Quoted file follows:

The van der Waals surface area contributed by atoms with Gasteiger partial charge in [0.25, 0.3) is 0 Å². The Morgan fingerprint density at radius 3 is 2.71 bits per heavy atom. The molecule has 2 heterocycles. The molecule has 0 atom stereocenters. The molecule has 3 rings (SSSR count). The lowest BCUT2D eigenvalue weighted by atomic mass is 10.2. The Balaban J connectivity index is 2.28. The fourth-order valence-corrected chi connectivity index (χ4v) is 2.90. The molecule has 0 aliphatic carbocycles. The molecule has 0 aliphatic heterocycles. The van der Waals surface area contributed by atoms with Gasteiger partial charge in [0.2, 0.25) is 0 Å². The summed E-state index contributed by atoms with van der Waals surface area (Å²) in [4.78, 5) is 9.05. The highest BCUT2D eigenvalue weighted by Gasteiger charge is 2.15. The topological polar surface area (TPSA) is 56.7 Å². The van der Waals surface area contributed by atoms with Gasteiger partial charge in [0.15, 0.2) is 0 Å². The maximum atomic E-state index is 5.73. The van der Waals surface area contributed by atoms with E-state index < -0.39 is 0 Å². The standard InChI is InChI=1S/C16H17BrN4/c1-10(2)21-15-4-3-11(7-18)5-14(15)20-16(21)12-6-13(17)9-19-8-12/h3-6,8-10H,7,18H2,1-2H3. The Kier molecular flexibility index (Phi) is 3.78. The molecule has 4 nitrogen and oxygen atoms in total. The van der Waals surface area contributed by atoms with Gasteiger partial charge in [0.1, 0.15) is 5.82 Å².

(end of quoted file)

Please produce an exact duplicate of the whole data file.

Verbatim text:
The van der Waals surface area contributed by atoms with Gasteiger partial charge in [0.25, 0.3) is 0 Å². The Morgan fingerprint density at radius 3 is 2.71 bits per heavy atom. The molecule has 2 heterocycles. The molecule has 0 atom stereocenters. The molecule has 3 rings (SSSR count). The lowest BCUT2D eigenvalue weighted by atomic mass is 10.2. The Balaban J connectivity index is 2.28. The fourth-order valence-corrected chi connectivity index (χ4v) is 2.90. The molecule has 0 aliphatic carbocycles. The molecule has 0 aliphatic heterocycles. The van der Waals surface area contributed by atoms with Gasteiger partial charge in [0.2, 0.25) is 0 Å². The summed E-state index contributed by atoms with van der Waals surface area (Å²) in [4.78, 5) is 9.05. The highest BCUT2D eigenvalue weighted by Gasteiger charge is 2.15. The topological polar surface area (TPSA) is 56.7 Å². The van der Waals surface area contributed by atoms with Gasteiger partial charge in [0.15, 0.2) is 0 Å². The maximum atomic E-state index is 5.73. The van der Waals surface area contributed by atoms with E-state index < -0.39 is 0 Å². The standard InChI is InChI=1S/C16H17BrN4/c1-10(2)21-15-4-3-11(7-18)5-14(15)20-16(21)12-6-13(17)9-19-8-12/h3-6,8-10H,7,18H2,1-2H3. The Kier molecular flexibility index (Phi) is 3.78. The molecule has 4 nitrogen and oxygen atoms in total. The van der Waals surface area contributed by atoms with Gasteiger partial charge in [0.1, 0.15) is 5.82 Å².